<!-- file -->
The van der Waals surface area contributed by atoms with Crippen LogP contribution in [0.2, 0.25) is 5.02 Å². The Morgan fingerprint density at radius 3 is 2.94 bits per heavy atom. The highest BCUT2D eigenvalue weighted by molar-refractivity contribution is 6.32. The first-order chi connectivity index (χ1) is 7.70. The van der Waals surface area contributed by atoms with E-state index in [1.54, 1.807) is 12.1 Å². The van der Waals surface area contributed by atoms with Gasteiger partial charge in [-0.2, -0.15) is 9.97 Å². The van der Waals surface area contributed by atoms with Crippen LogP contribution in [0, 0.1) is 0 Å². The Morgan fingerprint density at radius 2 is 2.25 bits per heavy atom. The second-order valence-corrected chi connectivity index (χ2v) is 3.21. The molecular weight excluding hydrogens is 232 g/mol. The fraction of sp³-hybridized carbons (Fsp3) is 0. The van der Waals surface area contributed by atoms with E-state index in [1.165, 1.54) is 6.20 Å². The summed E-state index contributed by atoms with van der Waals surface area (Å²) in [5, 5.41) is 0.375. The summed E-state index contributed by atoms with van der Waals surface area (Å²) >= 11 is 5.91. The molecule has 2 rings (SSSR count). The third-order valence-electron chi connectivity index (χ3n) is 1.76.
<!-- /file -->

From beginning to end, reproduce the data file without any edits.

The van der Waals surface area contributed by atoms with Crippen LogP contribution in [0.2, 0.25) is 5.02 Å². The Morgan fingerprint density at radius 3 is 2.94 bits per heavy atom. The highest BCUT2D eigenvalue weighted by molar-refractivity contribution is 6.32. The first-order chi connectivity index (χ1) is 7.70. The van der Waals surface area contributed by atoms with E-state index in [1.54, 1.807) is 12.1 Å². The van der Waals surface area contributed by atoms with Gasteiger partial charge in [-0.2, -0.15) is 9.97 Å². The van der Waals surface area contributed by atoms with Crippen LogP contribution in [0, 0.1) is 0 Å². The Morgan fingerprint density at radius 2 is 2.25 bits per heavy atom. The second-order valence-corrected chi connectivity index (χ2v) is 3.21. The molecular weight excluding hydrogens is 232 g/mol. The fraction of sp³-hybridized carbons (Fsp3) is 0. The van der Waals surface area contributed by atoms with E-state index in [1.165, 1.54) is 6.20 Å². The summed E-state index contributed by atoms with van der Waals surface area (Å²) in [5, 5.41) is 0.375. The summed E-state index contributed by atoms with van der Waals surface area (Å²) >= 11 is 5.91. The molecule has 2 rings (SSSR count). The third-order valence-electron chi connectivity index (χ3n) is 1.76.